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Megablitz is an operational-level wargame that was developed by Tim Gow (with the assistance of Bob Cordery) to fill a niche in the range of wargames that was currently available. It combines aspects of both traditional figure wargames and map-based wargames, and new players can quickly pick up the main concepts.
The origins of Megablitz lie in Chris Kemp's NQM (Not Quite Mechanised) wargames rules, where individual playing pieces represented company-sized units. In Megablitz these individual playing pieces usually represent battalion and regimental-sized units, although reconnaissance units are company-sized. Units are allocated Strength Points (SP) which relate to each unit's type e.g. Infantry, Cavalry, Armour, strength, equipment, and level of training. Hidden Strength Point markers are attached to the back of each stand, and are changed by a commander when the unit loses Strength Points as a result of combat.
Ground and Figure Scales
The ground scale used is very large (1:25,000 in games using 20 mm scale figures and vehicles and 1:50,000 in games using 1:300th scale figures and vehicles) and each game move represents two hours of actual time. This means that large battles (such as Kursk) can be fought out on the tabletop in a day of real time.
At the beginning of each move, commanders give their units orders. This is done using the SMART order chits system.
- S = Static
- M = Mobile
- A = Attack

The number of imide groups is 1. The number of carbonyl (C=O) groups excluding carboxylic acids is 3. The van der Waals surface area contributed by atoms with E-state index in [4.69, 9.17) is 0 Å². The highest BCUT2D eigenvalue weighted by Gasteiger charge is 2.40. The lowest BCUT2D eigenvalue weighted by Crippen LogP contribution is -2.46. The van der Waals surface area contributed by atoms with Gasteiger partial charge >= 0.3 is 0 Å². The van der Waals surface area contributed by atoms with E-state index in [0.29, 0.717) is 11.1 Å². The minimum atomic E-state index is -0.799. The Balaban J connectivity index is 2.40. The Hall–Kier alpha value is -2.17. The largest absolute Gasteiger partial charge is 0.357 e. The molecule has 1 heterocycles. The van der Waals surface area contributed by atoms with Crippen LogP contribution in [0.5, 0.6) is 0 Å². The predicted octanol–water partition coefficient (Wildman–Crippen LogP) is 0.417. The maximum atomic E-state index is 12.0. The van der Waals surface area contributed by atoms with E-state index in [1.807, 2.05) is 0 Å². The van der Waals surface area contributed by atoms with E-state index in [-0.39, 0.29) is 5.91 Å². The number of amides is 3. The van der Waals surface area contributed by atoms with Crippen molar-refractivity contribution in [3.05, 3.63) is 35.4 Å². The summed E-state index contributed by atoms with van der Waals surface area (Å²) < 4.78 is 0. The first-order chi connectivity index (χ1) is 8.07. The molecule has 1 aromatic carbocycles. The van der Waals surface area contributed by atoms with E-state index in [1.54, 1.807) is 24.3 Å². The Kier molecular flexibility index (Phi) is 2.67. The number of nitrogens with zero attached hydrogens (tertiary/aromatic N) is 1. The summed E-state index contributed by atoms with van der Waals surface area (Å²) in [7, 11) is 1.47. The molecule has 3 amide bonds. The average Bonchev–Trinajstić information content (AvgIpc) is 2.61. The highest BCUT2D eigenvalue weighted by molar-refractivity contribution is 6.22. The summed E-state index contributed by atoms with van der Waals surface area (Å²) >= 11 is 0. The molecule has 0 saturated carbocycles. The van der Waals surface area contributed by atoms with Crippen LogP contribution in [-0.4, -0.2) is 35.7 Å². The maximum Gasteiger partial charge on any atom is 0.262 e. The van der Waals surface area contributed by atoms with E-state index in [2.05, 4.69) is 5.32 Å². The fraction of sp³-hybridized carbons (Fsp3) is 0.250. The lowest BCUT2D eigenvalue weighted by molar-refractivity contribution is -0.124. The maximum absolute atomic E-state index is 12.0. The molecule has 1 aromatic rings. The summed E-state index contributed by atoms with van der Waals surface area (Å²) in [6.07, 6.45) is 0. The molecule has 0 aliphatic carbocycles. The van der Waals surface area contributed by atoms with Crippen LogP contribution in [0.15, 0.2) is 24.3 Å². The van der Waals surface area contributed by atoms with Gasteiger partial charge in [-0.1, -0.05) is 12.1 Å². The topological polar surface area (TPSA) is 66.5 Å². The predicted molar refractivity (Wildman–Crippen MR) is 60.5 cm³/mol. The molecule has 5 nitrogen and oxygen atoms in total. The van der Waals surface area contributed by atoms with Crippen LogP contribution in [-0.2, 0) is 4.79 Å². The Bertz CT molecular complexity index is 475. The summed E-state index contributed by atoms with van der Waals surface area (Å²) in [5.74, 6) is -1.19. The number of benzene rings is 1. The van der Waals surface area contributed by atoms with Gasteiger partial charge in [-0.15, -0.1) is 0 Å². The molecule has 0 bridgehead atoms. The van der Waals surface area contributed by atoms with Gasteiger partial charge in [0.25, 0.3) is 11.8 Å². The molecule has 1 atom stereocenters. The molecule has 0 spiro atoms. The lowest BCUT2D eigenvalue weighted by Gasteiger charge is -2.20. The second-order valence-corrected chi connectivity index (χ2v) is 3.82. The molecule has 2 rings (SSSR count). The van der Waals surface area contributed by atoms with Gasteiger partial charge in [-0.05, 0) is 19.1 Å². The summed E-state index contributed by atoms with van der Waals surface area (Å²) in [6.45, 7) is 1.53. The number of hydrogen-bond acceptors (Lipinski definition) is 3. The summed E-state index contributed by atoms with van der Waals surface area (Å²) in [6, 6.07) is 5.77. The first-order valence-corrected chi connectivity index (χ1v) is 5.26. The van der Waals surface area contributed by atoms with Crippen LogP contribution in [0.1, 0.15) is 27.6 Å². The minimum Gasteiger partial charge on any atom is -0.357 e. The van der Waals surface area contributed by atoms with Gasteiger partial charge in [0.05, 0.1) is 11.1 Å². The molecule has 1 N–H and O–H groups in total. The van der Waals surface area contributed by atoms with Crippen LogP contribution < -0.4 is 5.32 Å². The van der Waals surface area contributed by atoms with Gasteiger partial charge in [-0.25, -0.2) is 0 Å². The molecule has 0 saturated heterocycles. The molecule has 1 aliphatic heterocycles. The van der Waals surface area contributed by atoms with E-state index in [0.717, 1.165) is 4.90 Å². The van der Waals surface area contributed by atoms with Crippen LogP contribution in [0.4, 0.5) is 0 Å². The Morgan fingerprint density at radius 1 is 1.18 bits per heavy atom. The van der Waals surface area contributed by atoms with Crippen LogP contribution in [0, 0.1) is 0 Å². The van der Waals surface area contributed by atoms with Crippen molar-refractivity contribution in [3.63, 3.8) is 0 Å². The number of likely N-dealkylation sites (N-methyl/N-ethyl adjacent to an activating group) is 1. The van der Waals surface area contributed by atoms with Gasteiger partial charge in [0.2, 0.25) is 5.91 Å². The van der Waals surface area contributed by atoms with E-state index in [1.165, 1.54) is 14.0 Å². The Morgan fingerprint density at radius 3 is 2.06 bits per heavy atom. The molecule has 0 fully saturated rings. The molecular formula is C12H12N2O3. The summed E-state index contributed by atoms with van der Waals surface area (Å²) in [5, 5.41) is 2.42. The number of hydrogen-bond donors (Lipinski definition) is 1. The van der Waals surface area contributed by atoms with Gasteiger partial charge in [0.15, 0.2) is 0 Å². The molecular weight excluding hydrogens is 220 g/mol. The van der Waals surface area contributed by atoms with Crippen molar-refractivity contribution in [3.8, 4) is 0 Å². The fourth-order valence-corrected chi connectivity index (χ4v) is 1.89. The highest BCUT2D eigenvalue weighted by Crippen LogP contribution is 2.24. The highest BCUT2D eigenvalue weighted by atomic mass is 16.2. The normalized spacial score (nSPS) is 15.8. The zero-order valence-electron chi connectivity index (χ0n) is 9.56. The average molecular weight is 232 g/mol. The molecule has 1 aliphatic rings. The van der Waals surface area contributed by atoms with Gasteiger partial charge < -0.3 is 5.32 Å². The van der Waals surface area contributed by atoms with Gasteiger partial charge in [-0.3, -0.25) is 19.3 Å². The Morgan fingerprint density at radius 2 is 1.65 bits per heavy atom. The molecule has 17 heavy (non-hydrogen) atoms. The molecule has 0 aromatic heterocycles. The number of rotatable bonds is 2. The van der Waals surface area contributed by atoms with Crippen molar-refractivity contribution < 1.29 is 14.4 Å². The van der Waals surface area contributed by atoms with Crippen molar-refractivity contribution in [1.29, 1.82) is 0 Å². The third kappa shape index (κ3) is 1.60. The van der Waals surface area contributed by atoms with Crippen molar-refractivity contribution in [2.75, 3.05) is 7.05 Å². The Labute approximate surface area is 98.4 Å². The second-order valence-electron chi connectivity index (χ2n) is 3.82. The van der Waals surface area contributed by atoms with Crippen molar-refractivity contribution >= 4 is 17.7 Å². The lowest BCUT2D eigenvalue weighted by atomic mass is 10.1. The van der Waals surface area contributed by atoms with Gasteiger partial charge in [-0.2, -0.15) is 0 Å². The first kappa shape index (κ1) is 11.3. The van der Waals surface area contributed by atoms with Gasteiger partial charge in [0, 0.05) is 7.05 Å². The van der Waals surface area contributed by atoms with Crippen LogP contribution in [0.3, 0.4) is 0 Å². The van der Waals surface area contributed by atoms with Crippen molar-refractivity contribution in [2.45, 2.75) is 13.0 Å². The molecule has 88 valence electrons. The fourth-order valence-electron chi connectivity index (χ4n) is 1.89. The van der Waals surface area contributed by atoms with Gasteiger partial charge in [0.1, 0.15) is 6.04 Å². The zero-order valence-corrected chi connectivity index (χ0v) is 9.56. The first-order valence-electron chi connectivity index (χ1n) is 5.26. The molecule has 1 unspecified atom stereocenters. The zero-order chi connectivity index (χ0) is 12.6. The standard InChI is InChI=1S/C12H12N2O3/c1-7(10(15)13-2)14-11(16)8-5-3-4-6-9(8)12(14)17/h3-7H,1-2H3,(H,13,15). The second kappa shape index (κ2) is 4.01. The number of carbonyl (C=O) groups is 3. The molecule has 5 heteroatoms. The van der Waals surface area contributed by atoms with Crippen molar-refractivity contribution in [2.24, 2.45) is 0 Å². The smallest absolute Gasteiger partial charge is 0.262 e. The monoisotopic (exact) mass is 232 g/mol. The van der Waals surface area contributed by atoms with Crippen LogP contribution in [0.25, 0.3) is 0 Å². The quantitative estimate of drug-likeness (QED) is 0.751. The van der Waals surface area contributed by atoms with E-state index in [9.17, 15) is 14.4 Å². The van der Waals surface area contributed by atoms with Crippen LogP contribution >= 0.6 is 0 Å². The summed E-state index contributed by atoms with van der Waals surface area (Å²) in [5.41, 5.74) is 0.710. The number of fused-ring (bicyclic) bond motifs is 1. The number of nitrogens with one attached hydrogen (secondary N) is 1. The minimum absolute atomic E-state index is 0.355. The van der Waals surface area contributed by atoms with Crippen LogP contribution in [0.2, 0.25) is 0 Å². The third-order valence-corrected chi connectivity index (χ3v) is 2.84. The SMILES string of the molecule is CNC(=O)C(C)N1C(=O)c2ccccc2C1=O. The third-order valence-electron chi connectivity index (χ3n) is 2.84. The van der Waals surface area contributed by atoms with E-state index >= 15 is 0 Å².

- R = Retreat
- T = Transit
Each order determines the maximum distance a unit can move during a two-hour move as well as determining its ability to fight enemy units. For example, a unit must spend at least one move 'Static' (e.g. not moving so that it can prepare) before it can mount an 'Attack'. If a 'Mobile' unit runs into an enemy unit that is 'Static', the 'Mobile' unit will probably 'bounce off' having suffered some casualties and after inflicting very few.
The Combat System
The main element of the Megablitz combat system is the Combat Matrix. The Combat Matrix reflects the fact that units suffer different levels of casualties depending upon the orders they are carrying out. It works as follows:
- Once units of opposing sides become involved in combat, each player counts the number of Strength Points that their units have.
- They then pass one die for each of these Strength Points to their opponent.
- Each player then rolls the die that they have been given in their Combat Box (a small box with a lid that can be fixed so that opposing players can not see the scores on the rolled dice), and the results are read off the Combat Matrix. The Combat Matrix shows the dice score required to inflict a casualty.
- Each player then adjusts their units' Strength Points accordingly.
The main advantages of this system are that it is quick to use and it keeps the effects of combat secret from the opposition.